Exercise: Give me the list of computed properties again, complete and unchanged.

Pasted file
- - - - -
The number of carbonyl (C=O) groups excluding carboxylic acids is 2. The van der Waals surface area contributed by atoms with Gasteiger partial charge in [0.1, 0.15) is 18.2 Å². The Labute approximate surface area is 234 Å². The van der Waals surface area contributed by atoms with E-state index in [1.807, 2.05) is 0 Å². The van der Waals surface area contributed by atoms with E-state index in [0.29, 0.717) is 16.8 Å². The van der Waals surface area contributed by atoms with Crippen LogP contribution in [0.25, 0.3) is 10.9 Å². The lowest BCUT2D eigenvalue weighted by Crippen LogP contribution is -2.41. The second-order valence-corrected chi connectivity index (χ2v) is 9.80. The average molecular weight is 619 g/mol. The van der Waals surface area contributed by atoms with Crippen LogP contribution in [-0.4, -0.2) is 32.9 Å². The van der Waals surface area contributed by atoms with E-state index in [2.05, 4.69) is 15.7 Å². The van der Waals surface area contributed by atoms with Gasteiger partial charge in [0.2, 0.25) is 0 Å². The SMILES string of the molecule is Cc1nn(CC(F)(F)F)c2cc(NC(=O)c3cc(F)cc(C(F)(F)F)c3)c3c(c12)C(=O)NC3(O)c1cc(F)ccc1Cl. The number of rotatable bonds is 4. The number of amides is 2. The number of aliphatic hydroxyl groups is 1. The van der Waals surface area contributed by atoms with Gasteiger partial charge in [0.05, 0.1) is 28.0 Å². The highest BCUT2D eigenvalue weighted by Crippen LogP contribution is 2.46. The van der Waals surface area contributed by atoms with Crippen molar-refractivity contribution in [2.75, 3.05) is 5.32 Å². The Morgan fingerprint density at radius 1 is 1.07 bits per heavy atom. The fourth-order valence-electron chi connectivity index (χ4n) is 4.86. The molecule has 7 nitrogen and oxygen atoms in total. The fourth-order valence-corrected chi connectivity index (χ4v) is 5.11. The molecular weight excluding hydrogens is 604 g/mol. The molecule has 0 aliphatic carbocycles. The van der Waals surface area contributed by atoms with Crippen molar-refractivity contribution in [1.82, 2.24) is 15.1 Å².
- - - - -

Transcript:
The number of carbonyl (C=O) groups excluding carboxylic acids is 2. The van der Waals surface area contributed by atoms with Gasteiger partial charge in [0.1, 0.15) is 18.2 Å². The Labute approximate surface area is 234 Å². The van der Waals surface area contributed by atoms with E-state index in [1.807, 2.05) is 0 Å². The van der Waals surface area contributed by atoms with E-state index in [0.29, 0.717) is 16.8 Å². The van der Waals surface area contributed by atoms with Crippen LogP contribution in [0.25, 0.3) is 10.9 Å². The lowest BCUT2D eigenvalue weighted by Crippen LogP contribution is -2.41. The second-order valence-corrected chi connectivity index (χ2v) is 9.80. The average molecular weight is 619 g/mol. The van der Waals surface area contributed by atoms with Crippen LogP contribution in [-0.4, -0.2) is 32.9 Å². The van der Waals surface area contributed by atoms with E-state index in [2.05, 4.69) is 15.7 Å². The van der Waals surface area contributed by atoms with Gasteiger partial charge in [0.2, 0.25) is 0 Å². The SMILES string of the molecule is Cc1nn(CC(F)(F)F)c2cc(NC(=O)c3cc(F)cc(C(F)(F)F)c3)c3c(c12)C(=O)NC3(O)c1cc(F)ccc1Cl. The number of rotatable bonds is 4. The number of amides is 2. The number of aliphatic hydroxyl groups is 1. The van der Waals surface area contributed by atoms with Gasteiger partial charge in [0.05, 0.1) is 28.0 Å². The highest BCUT2D eigenvalue weighted by Crippen LogP contribution is 2.46. The van der Waals surface area contributed by atoms with Crippen molar-refractivity contribution in [2.75, 3.05) is 5.32 Å². The Morgan fingerprint density at radius 1 is 1.07 bits per heavy atom. The fourth-order valence-electron chi connectivity index (χ4n) is 4.86. The molecule has 7 nitrogen and oxygen atoms in total. The fourth-order valence-corrected chi connectivity index (χ4v) is 5.11. The molecular weight excluding hydrogens is 604 g/mol. The molecule has 0 aliphatic carbocycles. The van der Waals surface area contributed by atoms with Crippen molar-refractivity contribution in [1.82, 2.24) is 15.1 Å².